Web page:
by Mel Fenson
Working with only a simple set of tools to sculpt works of art from ancient alabaster, limestone and other types of stone, John Suazo, a renowned sculptor from the Taos Pueblo reveals his visions of Native American culture and spiritualism in his work, as he carefully and conservatively chips away each piece of stone.
John prefers to keep his life simple and works at his craft every day. He starts each day of work with a prayer to the Sun. He works both outdoors and in his small adobe studio, which is near his home on Pueblo land. He describes his studio as, “a circle of light , like the moon or the earth,” and observes that, “once inside you feel good.” His studio is situated in a picturesque and inspiring setting, surrounded by the sights and sounds of nature and guarded by Pueblo Peak, which rises high above Taos pueblo.
The purpose of John’s work, he explains, “ is to bring joy and happiness to those who want to see and touch (my work).” His sculptures reveal the images and spirits of animals, birds, fish, Taos Pueblo people and spirits. He says his stones guide him. He believes they are alive and want to tell him stories. As he works, he speaks with them and listens to their stories, which he combines with his own visions to, “harmoniously bring about an understanding between myself and my stones.”
Starting with no preconceived plan, John said, “I follow the flow and the shape of each stone I work with. The stones tell me what to sculpt.” As he begins working with a stone, he discovers a movement, which he said, “develops, and I get a feel for it and begin to see images in its colors.” John said he works fast. A large work may take only two weeks to complete.
John commented that he is inspired by the Mountains that surround Taos Pueblo and by the forms, shapes and movement of the clouds above. He remarked that his work is also influenced by what he envisions might have been the expressions of his people from earlier times. Although he likes to keep his work simple, John points out that, “it is hard work to achieve simplicity,” and he added, “the art of simplification can only be achieved when one has mastered the art after years of study and work.”
Among the various stone types John works with are gray, pink and white alabaster stones from Colorado and orange alabaster stones from Utah, which are among twelve different colors found there. He also works with limestone from Texas and Indiana, Italian travertine, Texas sandstone and other types of stone. He travels to quarries in Santa Fe and Fort Collins, Colorado to buy some of his stone and he also discovers stones in the surrounding mountains, hillsides, mesas and canyonlands. He remarked that he looks for unusual shapes, “that have awkward movement.”
Now in his late fifties, John has been sculpting stone since he was in his twenties, starting while he was a student at the University of New Mexico. He also studied painting at the Institute of American Indian Arts in Santa Fe. John was inspired to try his hand at sculpting when he watched his uncle, Ralph Suazo, carve cedar.
Sculpting in wood at first, John then moved to stone. Stone is easier to work with than wood, John said. He estimates the sum total of his work now amounts to over 3,600 pieces. His sculptures range in size from small table top sizes to lifesize works that reach over six feet high - such as his life-size sculpture of Popé, who was the leader of the 1680 Pueblo Revolt.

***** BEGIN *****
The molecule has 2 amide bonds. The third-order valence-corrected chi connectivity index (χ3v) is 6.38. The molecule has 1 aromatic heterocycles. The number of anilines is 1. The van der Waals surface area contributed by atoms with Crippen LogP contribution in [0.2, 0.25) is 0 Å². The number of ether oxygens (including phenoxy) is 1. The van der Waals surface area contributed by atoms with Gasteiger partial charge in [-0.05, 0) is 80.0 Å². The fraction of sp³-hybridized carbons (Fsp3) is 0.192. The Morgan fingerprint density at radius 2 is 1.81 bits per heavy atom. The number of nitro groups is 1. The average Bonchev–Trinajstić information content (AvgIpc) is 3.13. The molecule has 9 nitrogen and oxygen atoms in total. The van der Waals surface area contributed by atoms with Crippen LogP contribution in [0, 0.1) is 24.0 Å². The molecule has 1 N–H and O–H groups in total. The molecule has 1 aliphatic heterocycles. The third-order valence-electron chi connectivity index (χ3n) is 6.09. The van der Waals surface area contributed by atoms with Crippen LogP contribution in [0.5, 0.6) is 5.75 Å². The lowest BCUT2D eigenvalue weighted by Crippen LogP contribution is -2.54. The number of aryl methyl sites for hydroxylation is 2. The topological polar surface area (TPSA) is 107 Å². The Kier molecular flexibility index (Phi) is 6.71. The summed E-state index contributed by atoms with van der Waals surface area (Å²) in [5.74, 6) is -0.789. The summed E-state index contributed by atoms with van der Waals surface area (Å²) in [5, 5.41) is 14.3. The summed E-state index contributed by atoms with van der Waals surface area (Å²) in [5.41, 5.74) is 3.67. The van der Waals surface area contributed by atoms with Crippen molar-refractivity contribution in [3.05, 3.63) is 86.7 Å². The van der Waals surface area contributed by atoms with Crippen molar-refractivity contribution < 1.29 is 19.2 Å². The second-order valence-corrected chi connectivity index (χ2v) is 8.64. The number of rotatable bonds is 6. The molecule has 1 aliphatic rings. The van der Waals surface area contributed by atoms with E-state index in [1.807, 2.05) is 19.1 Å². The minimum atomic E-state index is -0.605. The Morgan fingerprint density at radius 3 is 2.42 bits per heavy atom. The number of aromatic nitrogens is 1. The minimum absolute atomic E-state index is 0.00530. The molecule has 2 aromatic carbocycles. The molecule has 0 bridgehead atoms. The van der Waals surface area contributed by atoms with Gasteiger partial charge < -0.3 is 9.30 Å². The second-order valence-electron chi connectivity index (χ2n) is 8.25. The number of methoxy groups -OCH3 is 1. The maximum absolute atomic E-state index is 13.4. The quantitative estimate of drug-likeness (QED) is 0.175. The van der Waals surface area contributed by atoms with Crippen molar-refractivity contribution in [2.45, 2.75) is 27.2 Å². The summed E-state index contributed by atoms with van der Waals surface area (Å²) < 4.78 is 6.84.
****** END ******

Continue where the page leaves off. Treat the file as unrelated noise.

John comes from a creative family. His mother, Jaunita, is a noted potter and his son, Warshaw, who is in his thirties, is beginning his career as a carver. His aunt Jerrie is also a well known potter and his cousin, Jonathan Warmday is a noted painter, who lives nearby on Pueblo land.
In 2006, John was honored with a 30-Year Retrospective at The University of New Mexico’s Harwood Museum of Art in Taos. The exhibition provided an overview of his 30-year career with an exhibit of 35 sculptures and a rare early paper-cast piece. Both small and large-scale works created by John were showcased - with sculptures in alabaster, marble, limestone and other stones. To accompany the exhibit, the museum published a 46-page color catalogue, which illustrated John’s impressive work; it was introduced by the well known southwest author, John Nichols, who wrote, The Milagro Beanfield War and other popular stories about the Southwest.
John’s work has been exhibited widely, including exhibitions at the Moscow Institute of Art and at the Fulgence Gallery in Paris, as well as locally at a store in the Pueblo village. Many people collect his work.
Currently, John’s work will be shown at a Native American artwork exhibit at Colorado State University in Ft. Collins, Colorado on November 5. The exhibit, which will be held at the Duhesa Art Lounge is part of the university’s Native American Heritage Month, which celebrates the work of contemporary Native American artists from the Southwest.
John will also be exhibiting in Tucson, Arizona, at the American Indian Exposition, which will be held at the Flamingo Hotel Ballroom from January 30 through February 11, 201I - as part of Tucson's annual Gem, Mineral and Fossil Show.
His work will also be part of
Art Show to be held at the Millicent Rogers Museum
in Taos in November.
Although he has achieved international recognition for his work, John continues to live on the Pueblo because, “life here is simple and straight, although hard at times." As John works quietly in his studio, chiseling a new piece of stone to discover what lies within, he is not alone. Ancient Pueblo spirits linger nearby, keeping an eye on John’s work, watching silently as hidden forms begin to reveal themselves in his stones.
John may be contacted